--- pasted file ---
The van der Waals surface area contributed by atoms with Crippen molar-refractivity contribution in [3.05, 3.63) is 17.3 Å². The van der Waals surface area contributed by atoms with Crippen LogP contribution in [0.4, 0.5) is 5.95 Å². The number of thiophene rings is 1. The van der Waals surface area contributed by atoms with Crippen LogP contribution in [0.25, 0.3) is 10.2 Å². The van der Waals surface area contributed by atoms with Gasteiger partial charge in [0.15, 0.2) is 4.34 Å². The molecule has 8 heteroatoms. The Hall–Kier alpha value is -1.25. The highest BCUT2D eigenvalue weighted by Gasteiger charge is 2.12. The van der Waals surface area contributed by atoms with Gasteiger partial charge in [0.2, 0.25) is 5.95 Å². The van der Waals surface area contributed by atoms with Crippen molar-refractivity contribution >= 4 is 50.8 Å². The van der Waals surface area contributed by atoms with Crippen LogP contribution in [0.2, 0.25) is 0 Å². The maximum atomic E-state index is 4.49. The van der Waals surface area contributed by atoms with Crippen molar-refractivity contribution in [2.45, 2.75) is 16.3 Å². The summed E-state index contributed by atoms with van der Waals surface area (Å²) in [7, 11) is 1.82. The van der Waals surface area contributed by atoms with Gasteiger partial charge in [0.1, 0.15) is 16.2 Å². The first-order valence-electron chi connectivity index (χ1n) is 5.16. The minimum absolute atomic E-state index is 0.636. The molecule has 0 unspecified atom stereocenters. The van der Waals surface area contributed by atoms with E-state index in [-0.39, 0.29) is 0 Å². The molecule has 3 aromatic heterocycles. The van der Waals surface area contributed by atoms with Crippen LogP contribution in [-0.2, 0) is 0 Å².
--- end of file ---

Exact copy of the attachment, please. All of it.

The van der Waals surface area contributed by atoms with Crippen molar-refractivity contribution in [3.05, 3.63) is 17.3 Å². The van der Waals surface area contributed by atoms with Crippen LogP contribution in [0.4, 0.5) is 5.95 Å². The number of thiophene rings is 1. The van der Waals surface area contributed by atoms with Crippen LogP contribution in [0.25, 0.3) is 10.2 Å². The van der Waals surface area contributed by atoms with Gasteiger partial charge in [0.15, 0.2) is 4.34 Å². The molecule has 8 heteroatoms. The Hall–Kier alpha value is -1.25. The highest BCUT2D eigenvalue weighted by Gasteiger charge is 2.12. The van der Waals surface area contributed by atoms with Gasteiger partial charge in [0.2, 0.25) is 5.95 Å². The van der Waals surface area contributed by atoms with Crippen molar-refractivity contribution >= 4 is 50.8 Å². The van der Waals surface area contributed by atoms with Crippen LogP contribution in [0.2, 0.25) is 0 Å². The maximum atomic E-state index is 4.49. The van der Waals surface area contributed by atoms with Crippen molar-refractivity contribution in [2.45, 2.75) is 16.3 Å². The summed E-state index contributed by atoms with van der Waals surface area (Å²) in [7, 11) is 1.82. The van der Waals surface area contributed by atoms with Gasteiger partial charge in [0.1, 0.15) is 16.2 Å². The first-order valence-electron chi connectivity index (χ1n) is 5.16. The minimum absolute atomic E-state index is 0.636. The molecule has 0 unspecified atom stereocenters. The van der Waals surface area contributed by atoms with E-state index in [-0.39, 0.29) is 0 Å². The molecule has 3 aromatic heterocycles. The van der Waals surface area contributed by atoms with Crippen LogP contribution in [-0.2, 0) is 0 Å².